Fitting of lactation curves with daily milk yield
 
Lactation curves of observed versus predicted 305 days daily milk yield (Kg) have been presented separately (Fig 1-6) to illustrate the fitness of all the models used in the study for crossbred dairy cattle. The Polynomial regression model gave highest fit to the daily milk yield data (Fig 6; Table 4) with R2, MSE, AIC and CV values of 98.10%, 0.087, -743.31 and 2.37 %, respectively. The Inverse Polynomial Model have also best fitted the observed daily milk yield data with predicted daily milk yield data (Fig 1) with highest R2 (98.05%), lower MSE (0.089), low AIC (-735.8972) and lower CV (2.40%) values. The fitting of observed daily milk yield data with predicted ones were also found to be higher in the Mixed Log Function (Fig 3), and Gamma-Type Function (Fig 2). The R2, MSE, AIC and CV estimates observed for Mixed Log Function and Gamma-Type Function were 96.46%, 0.159, -558.16 and 3.21%; 95.85%,0.190,-505.24 and  3.50%, respectively. However, the Exponential Decline Function and Parabolic Exponential Model depicted relatively low fit to the daily milk yield data when compared with the other non-linear models used in the study. The R2, MSE, AIC and CV values for Exponential Decline Function were 86.02%, 0.54, -183.69, 5.94%, respectively whereas the Parabolic Exponential Model described the milk yield data of crossbred dairy cattle with R2, MSE, AIC and CV estimates of 89.61%, 5.29, -253.67 and 0.43%, respectively. Coefficients of determination (R2) values have been used to evaluate the fit of the models in some studies (Akbaş et al., 2006). The models that gave the highest R2 values have been accepted as the best fitting models. Based on the values of model parameters investigated in the present study, nonlinear models namely EDF and PEM could adequately fit the daily milk yield data for 305 days lactation; while PRM, and IPM models followed by MLF and GTF models gave best fit and reliable description to the lactation curve pattern and characteristics of crossbred cattle. However only two models namely IPM and GTF could be chosen with corresponding developed equations for predicting daily milk production from calving to 305 days in milk of crossbred dairy cattle managed under DLF of GADVASU because IPM and GTF curves were standard typical curves for the cattle. Singh et al., (1998) reported that Inverse Quadratic Polynomial (IQP) model was the best function in explaining the first lactation curve based on monthly as well as weekly milk records of Jersey x Sahiwal F1 cows whereas Yogesh et al., (2017) for Gir crossbreds with R2=90.50% and Cole and Null (2009) for dairy cattle with R2=91.25% under Gamma Type and Tekerli et al., (2000) reported that Log Transformed Gamma Function gave best fit to daily milk yield of Holstein cows with R2 = 70.80%.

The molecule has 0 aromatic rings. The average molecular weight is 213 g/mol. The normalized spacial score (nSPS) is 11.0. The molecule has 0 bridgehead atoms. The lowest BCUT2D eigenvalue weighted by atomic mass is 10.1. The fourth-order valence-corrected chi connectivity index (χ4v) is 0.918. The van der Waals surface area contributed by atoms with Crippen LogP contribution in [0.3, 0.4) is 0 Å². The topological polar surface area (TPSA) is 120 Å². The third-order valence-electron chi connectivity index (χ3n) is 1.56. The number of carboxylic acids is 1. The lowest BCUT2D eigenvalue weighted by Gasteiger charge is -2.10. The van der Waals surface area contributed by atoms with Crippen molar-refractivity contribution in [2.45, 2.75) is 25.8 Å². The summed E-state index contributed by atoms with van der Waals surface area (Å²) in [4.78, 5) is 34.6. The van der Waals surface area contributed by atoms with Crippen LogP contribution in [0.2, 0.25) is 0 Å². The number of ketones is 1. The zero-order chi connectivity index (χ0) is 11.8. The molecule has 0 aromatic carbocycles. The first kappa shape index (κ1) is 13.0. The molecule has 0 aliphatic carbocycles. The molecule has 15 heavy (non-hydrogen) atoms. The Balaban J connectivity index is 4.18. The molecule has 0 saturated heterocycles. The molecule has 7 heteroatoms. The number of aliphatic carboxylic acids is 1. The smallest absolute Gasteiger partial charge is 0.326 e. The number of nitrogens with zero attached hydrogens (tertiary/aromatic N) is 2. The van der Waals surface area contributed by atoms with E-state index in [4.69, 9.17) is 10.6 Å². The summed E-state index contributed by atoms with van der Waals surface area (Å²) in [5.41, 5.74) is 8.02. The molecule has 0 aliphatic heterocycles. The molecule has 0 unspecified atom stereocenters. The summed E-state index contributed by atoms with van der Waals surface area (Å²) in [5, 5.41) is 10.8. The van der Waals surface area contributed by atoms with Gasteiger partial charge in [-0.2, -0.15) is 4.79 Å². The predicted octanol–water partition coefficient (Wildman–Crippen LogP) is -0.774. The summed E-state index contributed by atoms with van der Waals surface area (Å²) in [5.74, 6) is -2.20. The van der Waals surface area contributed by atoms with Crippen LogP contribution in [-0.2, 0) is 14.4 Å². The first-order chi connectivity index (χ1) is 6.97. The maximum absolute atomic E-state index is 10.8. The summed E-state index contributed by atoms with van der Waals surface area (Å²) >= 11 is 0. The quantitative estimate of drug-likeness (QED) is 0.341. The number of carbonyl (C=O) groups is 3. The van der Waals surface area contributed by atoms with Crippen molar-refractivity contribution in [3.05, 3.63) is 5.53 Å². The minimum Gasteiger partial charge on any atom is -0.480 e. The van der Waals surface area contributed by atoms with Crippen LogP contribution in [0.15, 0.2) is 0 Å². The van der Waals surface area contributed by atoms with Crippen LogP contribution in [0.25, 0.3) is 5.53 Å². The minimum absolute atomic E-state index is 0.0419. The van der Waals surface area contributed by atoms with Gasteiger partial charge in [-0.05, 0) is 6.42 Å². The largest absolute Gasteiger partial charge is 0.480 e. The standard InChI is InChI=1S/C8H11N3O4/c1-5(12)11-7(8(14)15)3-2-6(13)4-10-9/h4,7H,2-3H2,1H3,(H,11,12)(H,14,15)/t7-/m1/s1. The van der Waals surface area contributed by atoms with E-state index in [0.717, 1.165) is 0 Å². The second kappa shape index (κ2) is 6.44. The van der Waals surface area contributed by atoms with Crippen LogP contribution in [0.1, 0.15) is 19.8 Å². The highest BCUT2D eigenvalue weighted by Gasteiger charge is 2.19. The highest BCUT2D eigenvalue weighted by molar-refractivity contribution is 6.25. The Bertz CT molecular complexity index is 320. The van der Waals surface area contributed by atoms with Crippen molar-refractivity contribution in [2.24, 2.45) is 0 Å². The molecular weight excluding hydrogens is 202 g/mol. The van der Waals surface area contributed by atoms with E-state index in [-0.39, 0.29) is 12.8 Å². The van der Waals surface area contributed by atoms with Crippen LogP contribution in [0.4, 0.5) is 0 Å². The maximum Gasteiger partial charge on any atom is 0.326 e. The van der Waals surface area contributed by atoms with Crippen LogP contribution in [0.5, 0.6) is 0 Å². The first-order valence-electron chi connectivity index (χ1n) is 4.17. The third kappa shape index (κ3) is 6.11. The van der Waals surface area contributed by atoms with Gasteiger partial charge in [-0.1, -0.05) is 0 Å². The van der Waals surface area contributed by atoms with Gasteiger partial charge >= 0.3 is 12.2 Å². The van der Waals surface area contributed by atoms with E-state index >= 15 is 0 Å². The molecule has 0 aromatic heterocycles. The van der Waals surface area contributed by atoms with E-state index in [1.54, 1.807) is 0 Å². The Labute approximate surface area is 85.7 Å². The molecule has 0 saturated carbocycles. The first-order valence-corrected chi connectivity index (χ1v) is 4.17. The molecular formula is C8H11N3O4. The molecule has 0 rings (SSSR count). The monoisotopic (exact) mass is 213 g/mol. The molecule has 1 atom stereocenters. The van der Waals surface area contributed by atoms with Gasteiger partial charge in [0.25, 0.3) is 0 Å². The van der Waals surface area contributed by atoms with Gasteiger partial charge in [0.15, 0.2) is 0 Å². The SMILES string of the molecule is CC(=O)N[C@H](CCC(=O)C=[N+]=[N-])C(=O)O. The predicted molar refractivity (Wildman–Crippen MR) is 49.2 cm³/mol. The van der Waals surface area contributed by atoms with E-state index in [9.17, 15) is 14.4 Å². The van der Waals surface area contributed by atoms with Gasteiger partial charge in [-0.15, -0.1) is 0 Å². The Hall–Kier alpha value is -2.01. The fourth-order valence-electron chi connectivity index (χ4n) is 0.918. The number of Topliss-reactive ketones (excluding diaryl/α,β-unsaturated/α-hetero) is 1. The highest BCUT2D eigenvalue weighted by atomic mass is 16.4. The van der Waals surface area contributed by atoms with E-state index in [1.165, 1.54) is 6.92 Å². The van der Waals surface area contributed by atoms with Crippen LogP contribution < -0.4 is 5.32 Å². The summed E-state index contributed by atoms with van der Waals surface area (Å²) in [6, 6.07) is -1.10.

Table 4: Estimates of different parameters for goodness of fit for various nonlinear models.



Fig 1: Lactation curves of observed versus predicted daily milk yield (Kg) over 305 milk days for Inverse Polynomial Model.



Fig 2: Lactation curves of observed versus predicted daily milk yield (Kg) over 305 milk days fitted under Gamma-type Function.



Fig 3: Lactation curves of observed versus predicted daily milk yield (Kg) over 305 milk days fitted under Mixed Log Function.



Fig 4: Lactation curves of observed versus predicted daily milk yield (Kg) over 305 milk days fitted under Parabolic Exponential Model.



Fig 5: Lactation curves of observed versus predicted daily milk yield (Kg) over 305 milk days fitted under Exponential decline function.



Fig 6: Lactation curves of observed versus predicted daily milk yield (Kg) over 305 milk days fitted under Polynomial Regression Function.